The science of Heating an aquarium.
The water in a marine aquarium must be maintained at a reasonably constant temperature. Temperature is important if fish and invertebrates from tropical coral reefs are to survive. Animals collected from your local coast can be maintained at the temperatures that occur naturally where you live. In some places, measures to cool down the tropical aquarium may be required, particularly during summer months.
Types of aquarium heating equipment
There are many different types of heaters available. The two main heaters types are fully submerged and partially submerged.
Both heaters work well however the submerged type can be hidden better. You can select the appropriate size heater by using the formula of 5 watts per gallon of water. By using this formula a 20-gallon tank will need a 100-watt heater and a 30-gallon tank will require 150-watt heater.
The other type of heater, which is getting more popular, is the in-line heater. The in-line heater goes in to the water filter and heats the water as it returns to the tank. This heater is a good choice if you want your heater out of view.
Heating equipment may also be incorporated within the water treatment compartment (or sump) of a built-in total system. This can make more efficient use of your heater. This is because it is heating a smaller body of water at any one time. For larger systems use of heating elements housed in a sleeve, which can be plumbed directly into the pipework of the water circulation system, are recommended.
When measuring the water temperature, you can use any type of aquarium thermometer. Thermometers all tend to be made either from glass or a suitable plastic. You can also choose from a variety of digital electronic thermometers designed for aquarium use.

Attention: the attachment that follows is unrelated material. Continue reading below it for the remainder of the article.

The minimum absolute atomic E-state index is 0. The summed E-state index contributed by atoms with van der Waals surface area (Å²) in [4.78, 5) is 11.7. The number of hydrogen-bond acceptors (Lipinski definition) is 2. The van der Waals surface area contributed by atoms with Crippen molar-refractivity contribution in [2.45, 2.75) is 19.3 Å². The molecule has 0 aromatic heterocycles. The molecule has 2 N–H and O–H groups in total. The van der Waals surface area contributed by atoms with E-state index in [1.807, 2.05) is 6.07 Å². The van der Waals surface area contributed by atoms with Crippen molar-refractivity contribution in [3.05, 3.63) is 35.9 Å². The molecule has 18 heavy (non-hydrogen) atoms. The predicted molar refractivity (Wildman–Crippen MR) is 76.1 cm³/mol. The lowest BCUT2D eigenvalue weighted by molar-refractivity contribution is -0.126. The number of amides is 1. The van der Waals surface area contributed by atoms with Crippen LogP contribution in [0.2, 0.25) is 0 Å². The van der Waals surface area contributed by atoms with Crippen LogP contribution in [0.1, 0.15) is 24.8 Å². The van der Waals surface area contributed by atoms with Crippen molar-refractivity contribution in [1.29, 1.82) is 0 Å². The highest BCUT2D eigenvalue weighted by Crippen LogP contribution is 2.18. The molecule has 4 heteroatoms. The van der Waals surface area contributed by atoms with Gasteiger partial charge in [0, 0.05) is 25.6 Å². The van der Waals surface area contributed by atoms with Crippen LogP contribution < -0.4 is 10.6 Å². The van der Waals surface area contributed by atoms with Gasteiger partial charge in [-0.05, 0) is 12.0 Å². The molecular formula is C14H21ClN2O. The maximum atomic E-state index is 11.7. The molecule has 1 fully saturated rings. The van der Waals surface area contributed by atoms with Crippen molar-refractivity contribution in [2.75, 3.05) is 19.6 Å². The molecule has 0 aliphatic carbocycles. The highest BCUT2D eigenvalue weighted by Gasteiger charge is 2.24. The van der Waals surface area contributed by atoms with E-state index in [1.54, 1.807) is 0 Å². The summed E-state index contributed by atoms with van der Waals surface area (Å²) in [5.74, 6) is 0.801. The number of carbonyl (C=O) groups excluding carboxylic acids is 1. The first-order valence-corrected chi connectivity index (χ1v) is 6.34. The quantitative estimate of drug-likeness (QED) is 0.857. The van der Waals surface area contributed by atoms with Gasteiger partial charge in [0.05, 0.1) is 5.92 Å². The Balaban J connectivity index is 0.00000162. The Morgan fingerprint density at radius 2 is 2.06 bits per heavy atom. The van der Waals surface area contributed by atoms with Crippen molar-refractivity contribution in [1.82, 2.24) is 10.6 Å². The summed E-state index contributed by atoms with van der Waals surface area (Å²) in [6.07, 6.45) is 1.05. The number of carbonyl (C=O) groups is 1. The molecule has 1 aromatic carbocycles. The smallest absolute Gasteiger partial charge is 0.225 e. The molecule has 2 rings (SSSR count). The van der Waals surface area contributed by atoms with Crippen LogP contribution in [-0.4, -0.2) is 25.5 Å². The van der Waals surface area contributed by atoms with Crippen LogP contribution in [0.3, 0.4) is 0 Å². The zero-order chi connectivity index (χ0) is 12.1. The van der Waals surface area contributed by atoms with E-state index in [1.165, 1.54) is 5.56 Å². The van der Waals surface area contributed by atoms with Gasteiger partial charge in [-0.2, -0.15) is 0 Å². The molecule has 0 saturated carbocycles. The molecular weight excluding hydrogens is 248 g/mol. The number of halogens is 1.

Controlling and conserving heat
In a standard aquarium heater, the built-in thermostat controls the supply of electricity to the heating element. This is done by sensing the temperature of the water. This reading is achieved by means of a bimetallic strip that bends and straightens, making and breaking contact as the temperature changes, or by microchip circuitry.
Microchip thermostats are normally a separate unit from the heating element. The temperature control is achieved by a probe in the water that sends a message back to the thermostat. This in turn regulates the power to the heating element. Large, ready-built complete systems often use these high-tech thermostats however, they are not so widely used in the average home aquarium. For most tropical marine aquariums, the ideal temperature is around 75°F (24°C).
The heaters are usually factory preset to the ideal temperature and can be adjusted a few up or down. External thermostat units can be either analogue or digital. Analogue units are set manually, but digital models allow you to programme a variety of temperature parameters and often have automatic features. One of these features can be emitting an alarm if the temperature gets too high or too low.
Some heaters include a display which records the maximum and minimum temperature reached in a time period. This is alongside showing the current temperature. The result of this is that digital units can offer the degree of control and accuracy that will provide extra protection for aquarium subjects and peace of mind for you too.
Changing the water temperature
To avoid stressing the fish, always adjust the water temperature very slowly and gradually particularly if you are lowering the temperature. This is because fish are less tolerant of a sudden drop in temperature rather than they are of a rise in temperature. Such adjustments could trigger a disease problem.
As a result, always allow time to elapse between each small adjustment before rechecking the temperature and making any further changes. Once the water has reached the required temperature, a relatively small amount of electricity is needed to maintain it at that level. An additional consideration is that the larger the aquarium is, the slower the rate of heat loss from it.
Most aquarium heaters are manufactured with standard ratings. These ratings are usually in steps of 50 or 100 watts. Therefore, if you are using heaters inside the tank, it is more efficient to split the total heat requirements between two heater units positioned at opposite ends of the tank. Having 2 heaters will help maintain an even temperature distribution throughout the aquarium. It will also safeguard against sudden drops in temperature if one heater fails.